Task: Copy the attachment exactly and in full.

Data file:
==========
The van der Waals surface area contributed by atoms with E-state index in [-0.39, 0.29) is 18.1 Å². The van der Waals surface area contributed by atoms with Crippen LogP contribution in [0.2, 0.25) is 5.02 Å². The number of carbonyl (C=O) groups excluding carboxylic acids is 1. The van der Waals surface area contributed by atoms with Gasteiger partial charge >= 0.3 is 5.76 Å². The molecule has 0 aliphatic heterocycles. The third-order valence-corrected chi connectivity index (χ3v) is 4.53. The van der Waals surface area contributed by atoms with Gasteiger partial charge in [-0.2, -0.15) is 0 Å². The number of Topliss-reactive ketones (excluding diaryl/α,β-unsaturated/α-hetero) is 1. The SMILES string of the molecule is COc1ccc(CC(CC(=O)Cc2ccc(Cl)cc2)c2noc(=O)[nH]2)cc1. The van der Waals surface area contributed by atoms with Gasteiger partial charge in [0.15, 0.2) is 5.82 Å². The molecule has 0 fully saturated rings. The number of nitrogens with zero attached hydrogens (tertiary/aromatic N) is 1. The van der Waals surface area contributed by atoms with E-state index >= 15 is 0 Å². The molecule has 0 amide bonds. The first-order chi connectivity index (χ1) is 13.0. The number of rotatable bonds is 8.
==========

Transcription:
The van der Waals surface area contributed by atoms with E-state index in [-0.39, 0.29) is 18.1 Å². The van der Waals surface area contributed by atoms with Crippen LogP contribution in [0.2, 0.25) is 5.02 Å². The number of carbonyl (C=O) groups excluding carboxylic acids is 1. The van der Waals surface area contributed by atoms with Gasteiger partial charge >= 0.3 is 5.76 Å². The molecule has 0 aliphatic heterocycles. The third-order valence-corrected chi connectivity index (χ3v) is 4.53. The van der Waals surface area contributed by atoms with Gasteiger partial charge in [-0.2, -0.15) is 0 Å². The number of Topliss-reactive ketones (excluding diaryl/α,β-unsaturated/α-hetero) is 1. The SMILES string of the molecule is COc1ccc(CC(CC(=O)Cc2ccc(Cl)cc2)c2noc(=O)[nH]2)cc1. The van der Waals surface area contributed by atoms with Gasteiger partial charge in [0.15, 0.2) is 5.82 Å². The molecule has 0 fully saturated rings. The number of nitrogens with zero attached hydrogens (tertiary/aromatic N) is 1. The van der Waals surface area contributed by atoms with E-state index >= 15 is 0 Å². The molecule has 0 amide bonds. The first-order chi connectivity index (χ1) is 13.0. The number of rotatable bonds is 8.